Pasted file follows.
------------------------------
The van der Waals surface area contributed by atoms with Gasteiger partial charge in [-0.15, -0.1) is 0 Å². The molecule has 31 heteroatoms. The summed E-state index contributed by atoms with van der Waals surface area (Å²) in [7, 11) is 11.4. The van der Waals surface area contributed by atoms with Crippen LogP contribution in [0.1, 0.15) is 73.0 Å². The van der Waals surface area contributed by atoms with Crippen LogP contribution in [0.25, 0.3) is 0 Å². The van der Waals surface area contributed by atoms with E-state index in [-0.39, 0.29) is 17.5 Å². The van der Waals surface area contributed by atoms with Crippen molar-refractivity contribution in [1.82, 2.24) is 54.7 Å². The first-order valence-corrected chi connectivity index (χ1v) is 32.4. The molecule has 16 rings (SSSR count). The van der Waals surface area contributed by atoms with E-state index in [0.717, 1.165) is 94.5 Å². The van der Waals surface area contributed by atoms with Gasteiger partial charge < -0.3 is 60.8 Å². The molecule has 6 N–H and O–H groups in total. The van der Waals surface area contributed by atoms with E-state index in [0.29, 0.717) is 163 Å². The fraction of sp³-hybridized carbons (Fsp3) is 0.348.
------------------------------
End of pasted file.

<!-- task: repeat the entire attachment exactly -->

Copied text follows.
The van der Waals surface area contributed by atoms with Gasteiger partial charge in [-0.15, -0.1) is 0 Å². The molecule has 31 heteroatoms. The summed E-state index contributed by atoms with van der Waals surface area (Å²) in [7, 11) is 11.4. The van der Waals surface area contributed by atoms with Crippen LogP contribution in [0.1, 0.15) is 73.0 Å². The van der Waals surface area contributed by atoms with Crippen LogP contribution in [0.25, 0.3) is 0 Å². The van der Waals surface area contributed by atoms with E-state index in [-0.39, 0.29) is 17.5 Å². The van der Waals surface area contributed by atoms with Crippen molar-refractivity contribution in [1.82, 2.24) is 54.7 Å². The first-order valence-corrected chi connectivity index (χ1v) is 32.4. The molecule has 16 rings (SSSR count). The van der Waals surface area contributed by atoms with E-state index in [0.717, 1.165) is 94.5 Å². The van der Waals surface area contributed by atoms with Gasteiger partial charge < -0.3 is 60.8 Å². The molecule has 6 N–H and O–H groups in total. The van der Waals surface area contributed by atoms with E-state index in [0.29, 0.717) is 163 Å². The fraction of sp³-hybridized carbons (Fsp3) is 0.348.